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What J.P. Crawford’s emergence says about what’s coming for the Mariners

J.P. Crawford is taking off in his fifth season in the big leagues. (Getty)

One of the stars of the Mariners’ recent hot streak has been shortstop J.P. Crawford, who has been a pleasant surprise for the team as he wasn’t exactly expected to be in the All-Star conversation entering this season.

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While Crawford did win a Gold Glove in 2020, his bat had yet to catch up with his defense. That’s been a different story over the last month or so, though, as the 26 year old has established himself not just as Seattle’s leadoff hitter but as a rising player to watch.

The path that Crawford, who has a .281/.341/.404 slash line this season, took to breaking out is something Mariners fans should put some stock into, as 710 ESPN Seattle’s Danny O’Neil explained.

“J.P. Crawford might be Exhibit A for what (the Mariners have) talked about with the development of young players not being linear,” O’Neil said on Monday’s edition of Danny and Gallant. “You see guys take leaps. J.P. Crawford’s taken an absolute gigantic leap with his average, his power numbers. … Power’s not going to be game, but showing a little bit more pop certainly makes him a lot more lethal.”

What O’Neil is pointing to is that players who come into the big leagues as high-ranked prospects don’t always hit the ground running right away. Crawford is the perfect example.

A first-round pick by the Phillies in 2013, Crawford debuted with Philadelphia in 2017 at the age of 22 but never found his groove there. After hitting .214 in 72 games over two seasons, he was traded to Seattle, and the offensive numbers still were lower than anyone would have hoped for in 2019 and 2020.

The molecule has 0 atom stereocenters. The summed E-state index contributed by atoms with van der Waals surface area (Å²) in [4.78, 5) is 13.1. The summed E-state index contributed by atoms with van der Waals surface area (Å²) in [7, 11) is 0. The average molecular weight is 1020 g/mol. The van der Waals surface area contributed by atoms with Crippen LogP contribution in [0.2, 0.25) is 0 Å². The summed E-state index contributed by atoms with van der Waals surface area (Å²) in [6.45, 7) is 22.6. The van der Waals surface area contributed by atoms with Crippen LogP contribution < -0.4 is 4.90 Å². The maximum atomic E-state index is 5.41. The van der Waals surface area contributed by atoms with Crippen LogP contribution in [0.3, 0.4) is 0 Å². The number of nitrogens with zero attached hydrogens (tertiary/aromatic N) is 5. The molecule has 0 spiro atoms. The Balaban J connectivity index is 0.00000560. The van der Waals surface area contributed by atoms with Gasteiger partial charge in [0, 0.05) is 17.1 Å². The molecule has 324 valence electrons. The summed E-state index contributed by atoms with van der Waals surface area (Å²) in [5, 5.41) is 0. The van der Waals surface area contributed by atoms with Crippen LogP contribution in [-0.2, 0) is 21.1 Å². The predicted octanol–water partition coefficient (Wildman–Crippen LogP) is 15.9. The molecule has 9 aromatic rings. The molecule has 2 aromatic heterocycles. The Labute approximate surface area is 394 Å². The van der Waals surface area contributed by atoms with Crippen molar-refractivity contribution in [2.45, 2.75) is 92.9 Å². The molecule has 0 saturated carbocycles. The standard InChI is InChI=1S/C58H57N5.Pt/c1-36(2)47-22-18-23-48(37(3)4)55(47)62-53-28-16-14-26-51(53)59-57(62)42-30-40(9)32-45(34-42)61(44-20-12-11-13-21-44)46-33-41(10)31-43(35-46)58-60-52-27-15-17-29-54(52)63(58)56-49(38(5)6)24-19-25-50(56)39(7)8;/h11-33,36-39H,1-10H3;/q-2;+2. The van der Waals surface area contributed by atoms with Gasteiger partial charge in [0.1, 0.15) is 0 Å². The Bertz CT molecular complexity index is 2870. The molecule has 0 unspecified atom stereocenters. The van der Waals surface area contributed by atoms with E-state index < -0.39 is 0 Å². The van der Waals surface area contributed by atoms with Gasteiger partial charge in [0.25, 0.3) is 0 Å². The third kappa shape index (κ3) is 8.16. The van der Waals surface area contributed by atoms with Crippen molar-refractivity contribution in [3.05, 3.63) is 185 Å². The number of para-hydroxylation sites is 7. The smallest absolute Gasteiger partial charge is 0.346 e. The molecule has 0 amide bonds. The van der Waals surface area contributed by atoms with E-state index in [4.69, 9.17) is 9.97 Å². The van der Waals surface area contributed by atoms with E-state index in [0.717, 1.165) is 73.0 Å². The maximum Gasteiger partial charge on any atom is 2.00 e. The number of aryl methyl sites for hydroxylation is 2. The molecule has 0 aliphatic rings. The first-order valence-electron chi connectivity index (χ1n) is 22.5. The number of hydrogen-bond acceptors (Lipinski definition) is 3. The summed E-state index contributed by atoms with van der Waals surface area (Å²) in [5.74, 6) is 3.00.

Crawford had played a maximum of 93 MLB games in a single season before this year, though, and he’s started to thrive as he’s stayed healthy in 2021. In addition to his smooth defense, he currently has an eight-game hitting streak and is running a .348/.394/.573 slash line (.967 OPS) over his last 22 games.

He’s also playing with a lot of swagger right now.

“Everything about J.P. right now says confidence,” Michael Bumpus, filling in for Paul Gallant, said Monday to O’Neil.

Now here’s why Mariners fans should put stock into the way Crawford’s emergence came about. As O’Neil pointed out, development is not always linear for every young player. While not every prospect turns out, others sometimes take a few seasons to find success in the big leagues. And the Mariners may have more players on their roster who may be on their way to breaking out like Crawford has.

For example, Sunday’s hero for the Mariners, Shed Long Jr.

Long, a 25-year-old second baseman/outfielder, had a .223 average and .677 OPS in 76 MLB games entering this season. But after coming off the injured list earlier this month following his recovery from offseason shin surgery, he’s showed signs that he is figuring things out at the plate. In his last seven games, he has a .320/.346/.600 slash line (.946 OPS), including Sunday’s gigantic walkoff grand slam.

“Last year, we were hyped on Shed Long,” O’Neil said.

“Almost forgot about him (before this season),” said Bumpus.

O’Neil continued: “He didn’t hit last year. Honestly, they would have hoped that Shed Long took the step that it looked like Dylan Moore did (in 2020). So going into this year, it was like, well, (second base) is going to be Dylan Moore’s job. … Maybe (Long’s injury) affected him more than we know, but he might be taking a leap right now. He’s hitting really well. His production over that weekend series and what we’ve seen in this homestand is a really, really positive sign.”

If Long and other young players like Jake Fraley and Luis Torrens start to take off similarly to how Crawford did, it could be a huge development as the Mariners’ rebuild gets close to landing.

“Getting that kind of production from younger players, that’s how you turn something around more so than just getting one guy who comes in and pops,” O’Neil said.

Listen to the full conversation in the final segment of the podcast at this link or in the player below.

Follow Brent Stecker on Twitter.

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